Transition from development to management roles

By ashokdiggavi ashokdiggavi Points: 40 | Level: Starter | Status: [Member]
Posted on: 1/11/2011 6:16:56 PM | Views: 8638 | Points: 30
Hello Sir,

I have around 10 years of development experience mostly on Microsoft technologies. I also used to be team lead back home in India. Now its been few years in US working as contractor. I seriously want to pursue a goal to successfully transition to management type of roles. I mean be able to take up more challeneging roles. I have a plan of getting PMP certifications too.
Please advise the steps to transition to management roles while currently performing the job as a senior developer.
I am looking towards something that helps gain experience in performing management type activities so that i can confidently mention in my resume as skills/strengths.

Hope you understand the situation i am trying to explain.

Please let me know if you need anymore info before you come up with a best approach.


Sainath's Advice on Monday, January 24, 2011 :

First & foremost, your long term career direction should be crystal clear to you - in this case I assume it is to take up managerial roles. It is like your pole star, or magnetic compass against which you keep checking your direction so that you do not go off-track. Once this is clear, it becomes necessary that you analyze every job opportunity whether it takes you at least 1 step closer to your long term career direction.

Many people give more value to on site opportunities, higher salary,etc at the cost of role, sometimes growing in salary but shrinking in role. Not that these factors are not important, but to succeed in the long term requires some careful analysis and planning. These things work in the short term but after 10 yrs you should not suddenly feel that you have not made any "real" progress.And your role has nothing to do with your designation.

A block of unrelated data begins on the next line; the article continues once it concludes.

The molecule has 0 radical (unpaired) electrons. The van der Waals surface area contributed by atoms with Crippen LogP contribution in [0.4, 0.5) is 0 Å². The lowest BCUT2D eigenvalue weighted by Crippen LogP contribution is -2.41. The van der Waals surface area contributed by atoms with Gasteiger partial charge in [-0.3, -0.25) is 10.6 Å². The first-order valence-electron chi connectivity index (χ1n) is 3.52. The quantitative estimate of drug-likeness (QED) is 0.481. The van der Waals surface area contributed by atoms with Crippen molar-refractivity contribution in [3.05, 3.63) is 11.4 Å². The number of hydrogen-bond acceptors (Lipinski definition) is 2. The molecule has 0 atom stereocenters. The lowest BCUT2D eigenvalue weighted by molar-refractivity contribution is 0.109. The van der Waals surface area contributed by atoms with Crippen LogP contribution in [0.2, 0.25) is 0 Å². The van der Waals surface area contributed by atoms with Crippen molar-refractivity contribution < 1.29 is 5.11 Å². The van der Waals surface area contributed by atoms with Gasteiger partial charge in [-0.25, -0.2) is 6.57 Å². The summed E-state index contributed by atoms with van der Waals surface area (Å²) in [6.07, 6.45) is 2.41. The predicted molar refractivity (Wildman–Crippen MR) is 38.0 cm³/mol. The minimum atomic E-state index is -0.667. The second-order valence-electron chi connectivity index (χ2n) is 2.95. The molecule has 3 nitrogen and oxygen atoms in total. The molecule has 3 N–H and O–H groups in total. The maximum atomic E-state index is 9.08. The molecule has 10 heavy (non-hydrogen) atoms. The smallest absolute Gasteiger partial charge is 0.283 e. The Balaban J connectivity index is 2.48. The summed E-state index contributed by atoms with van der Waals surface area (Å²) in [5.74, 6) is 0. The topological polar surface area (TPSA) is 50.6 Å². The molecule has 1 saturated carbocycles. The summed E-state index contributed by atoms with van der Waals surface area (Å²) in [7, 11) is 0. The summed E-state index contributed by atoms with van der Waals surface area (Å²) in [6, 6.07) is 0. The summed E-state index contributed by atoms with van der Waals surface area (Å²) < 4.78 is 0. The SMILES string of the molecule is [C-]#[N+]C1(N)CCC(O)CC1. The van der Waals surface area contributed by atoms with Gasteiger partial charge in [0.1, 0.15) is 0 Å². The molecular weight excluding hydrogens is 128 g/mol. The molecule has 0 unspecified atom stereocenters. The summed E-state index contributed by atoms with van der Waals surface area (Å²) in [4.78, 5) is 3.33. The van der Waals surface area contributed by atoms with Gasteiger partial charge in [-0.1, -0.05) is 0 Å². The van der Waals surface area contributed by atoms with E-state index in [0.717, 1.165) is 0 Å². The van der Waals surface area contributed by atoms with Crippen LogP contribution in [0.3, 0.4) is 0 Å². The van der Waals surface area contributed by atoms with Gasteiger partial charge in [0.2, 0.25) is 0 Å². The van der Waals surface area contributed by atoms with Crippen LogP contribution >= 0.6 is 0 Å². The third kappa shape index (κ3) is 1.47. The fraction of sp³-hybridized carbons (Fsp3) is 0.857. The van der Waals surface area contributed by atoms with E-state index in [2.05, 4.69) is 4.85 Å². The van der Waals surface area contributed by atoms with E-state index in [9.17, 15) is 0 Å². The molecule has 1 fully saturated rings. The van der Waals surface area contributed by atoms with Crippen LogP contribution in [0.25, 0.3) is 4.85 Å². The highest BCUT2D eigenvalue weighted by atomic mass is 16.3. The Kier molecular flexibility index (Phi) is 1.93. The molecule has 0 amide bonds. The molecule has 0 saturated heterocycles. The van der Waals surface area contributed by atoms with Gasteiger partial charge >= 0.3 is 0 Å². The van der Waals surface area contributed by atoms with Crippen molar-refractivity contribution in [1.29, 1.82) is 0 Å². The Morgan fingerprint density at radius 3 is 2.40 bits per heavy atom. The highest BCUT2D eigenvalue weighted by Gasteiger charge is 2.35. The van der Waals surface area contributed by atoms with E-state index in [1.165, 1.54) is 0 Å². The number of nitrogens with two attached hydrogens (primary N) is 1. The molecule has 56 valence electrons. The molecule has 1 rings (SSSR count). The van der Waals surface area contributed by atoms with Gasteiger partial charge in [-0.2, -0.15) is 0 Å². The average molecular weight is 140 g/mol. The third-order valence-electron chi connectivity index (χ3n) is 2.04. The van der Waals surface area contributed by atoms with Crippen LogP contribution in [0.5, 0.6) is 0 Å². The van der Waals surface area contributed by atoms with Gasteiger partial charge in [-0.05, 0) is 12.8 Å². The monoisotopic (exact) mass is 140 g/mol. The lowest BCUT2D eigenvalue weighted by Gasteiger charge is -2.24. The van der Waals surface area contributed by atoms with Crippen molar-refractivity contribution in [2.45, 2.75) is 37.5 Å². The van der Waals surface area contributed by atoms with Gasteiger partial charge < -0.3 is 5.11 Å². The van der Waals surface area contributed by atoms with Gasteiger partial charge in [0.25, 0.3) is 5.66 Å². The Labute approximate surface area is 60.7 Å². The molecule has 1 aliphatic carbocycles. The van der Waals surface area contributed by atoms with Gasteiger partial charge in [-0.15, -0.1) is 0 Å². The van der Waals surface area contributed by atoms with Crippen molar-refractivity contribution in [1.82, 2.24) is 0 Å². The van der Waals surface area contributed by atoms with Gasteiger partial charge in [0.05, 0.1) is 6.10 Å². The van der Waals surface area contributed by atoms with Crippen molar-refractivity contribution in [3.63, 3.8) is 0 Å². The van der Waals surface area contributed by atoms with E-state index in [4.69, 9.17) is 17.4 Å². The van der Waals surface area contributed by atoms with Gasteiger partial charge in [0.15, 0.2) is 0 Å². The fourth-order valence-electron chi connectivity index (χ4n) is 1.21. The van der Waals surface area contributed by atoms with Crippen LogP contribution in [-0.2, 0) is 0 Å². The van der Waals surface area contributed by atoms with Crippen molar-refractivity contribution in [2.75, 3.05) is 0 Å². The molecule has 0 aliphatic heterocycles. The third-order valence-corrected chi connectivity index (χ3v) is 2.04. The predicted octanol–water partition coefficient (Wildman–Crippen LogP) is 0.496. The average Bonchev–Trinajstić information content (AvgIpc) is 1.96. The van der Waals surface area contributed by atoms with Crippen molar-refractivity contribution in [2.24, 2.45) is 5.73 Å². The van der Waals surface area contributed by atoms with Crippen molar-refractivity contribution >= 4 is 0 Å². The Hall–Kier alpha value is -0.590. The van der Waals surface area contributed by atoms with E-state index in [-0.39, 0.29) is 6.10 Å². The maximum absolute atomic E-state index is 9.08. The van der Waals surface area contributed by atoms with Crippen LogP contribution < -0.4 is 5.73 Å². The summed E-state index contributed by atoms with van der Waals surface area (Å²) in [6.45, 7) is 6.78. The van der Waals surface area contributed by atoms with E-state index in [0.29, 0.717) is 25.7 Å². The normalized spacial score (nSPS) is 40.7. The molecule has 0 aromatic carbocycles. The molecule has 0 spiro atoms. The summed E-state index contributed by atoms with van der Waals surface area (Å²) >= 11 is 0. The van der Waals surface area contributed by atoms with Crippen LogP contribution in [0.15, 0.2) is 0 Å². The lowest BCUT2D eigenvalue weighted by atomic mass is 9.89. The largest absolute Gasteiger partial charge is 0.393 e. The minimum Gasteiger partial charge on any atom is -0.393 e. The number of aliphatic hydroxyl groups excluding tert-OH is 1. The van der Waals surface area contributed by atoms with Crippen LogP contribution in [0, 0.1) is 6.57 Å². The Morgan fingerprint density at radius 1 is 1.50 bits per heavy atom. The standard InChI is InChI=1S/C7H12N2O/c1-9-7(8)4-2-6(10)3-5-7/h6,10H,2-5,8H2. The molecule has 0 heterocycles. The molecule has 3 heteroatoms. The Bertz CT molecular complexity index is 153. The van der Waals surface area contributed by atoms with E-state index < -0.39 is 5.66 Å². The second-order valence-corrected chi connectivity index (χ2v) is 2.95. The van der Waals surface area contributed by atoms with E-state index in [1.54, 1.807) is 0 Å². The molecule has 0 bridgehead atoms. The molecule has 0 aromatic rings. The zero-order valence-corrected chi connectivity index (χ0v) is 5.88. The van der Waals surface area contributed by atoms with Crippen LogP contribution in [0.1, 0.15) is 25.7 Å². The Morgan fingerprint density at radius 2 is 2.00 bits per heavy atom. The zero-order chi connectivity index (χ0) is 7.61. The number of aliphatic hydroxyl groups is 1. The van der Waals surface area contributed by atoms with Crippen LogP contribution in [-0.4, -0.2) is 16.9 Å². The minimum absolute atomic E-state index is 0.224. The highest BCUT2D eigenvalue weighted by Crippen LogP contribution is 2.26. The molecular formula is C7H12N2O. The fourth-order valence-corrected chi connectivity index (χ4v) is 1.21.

Your "market value" or monetary value in the job market is a  direct function of your "real value". For managerial positions, you are only as good as the size of the problems you have solved consistently. Projects are plagued with problems - people problems, client problems, technology problems, etc.A good project manager is one who steers the project to completion in rough weather.

Management is a by-product of leadership, and taking up a leadership role does not require you to have the corresponding designation in hand. In fact, many times it is after you have taken up leadership responsibilities and proven your mettle that you are actually given the designation. This is good for you - as in this manner you will know the ground realities before taking up higher posts.

So how does this impact you - as an experienced senior developer, there is nothing to stop you from seeking higher responsibilities. Higher responsibilities could be :
  1. Handling the tougher parts of the project
  2. Mentoring junior team members
  3. Transitioning new team members
  4. Taking initiative - coming to the forefront when the project lands into trouble.
  5. Always asking the immediate line manager for tougher assignments
You should reach the point in the project where it is you who is always called upon to handle the toughest problems.Trust me, this is the best training ground.Irrespective of whatever is your current designation, your role will begin to expand out of sheer personal initiative and your "Real value" will shoot up. Over a period of time, you will grow in confidence.Eventually you will reach a point where even if you try for a higher role outside your current organization you will get it since your interview posture will be very strong as you have already experienced most of the scenarios.Along the way, you can also complete the PMP and other supporting qualifications which will increase your chances in the market. This is what you need to do.

The law of harvest says that - first you sow, then you reap, and in that order. And also there is a time lag from sowing to reaping.So be patient and take consistent action, results will eventually follow.

Sainath Sherigar,

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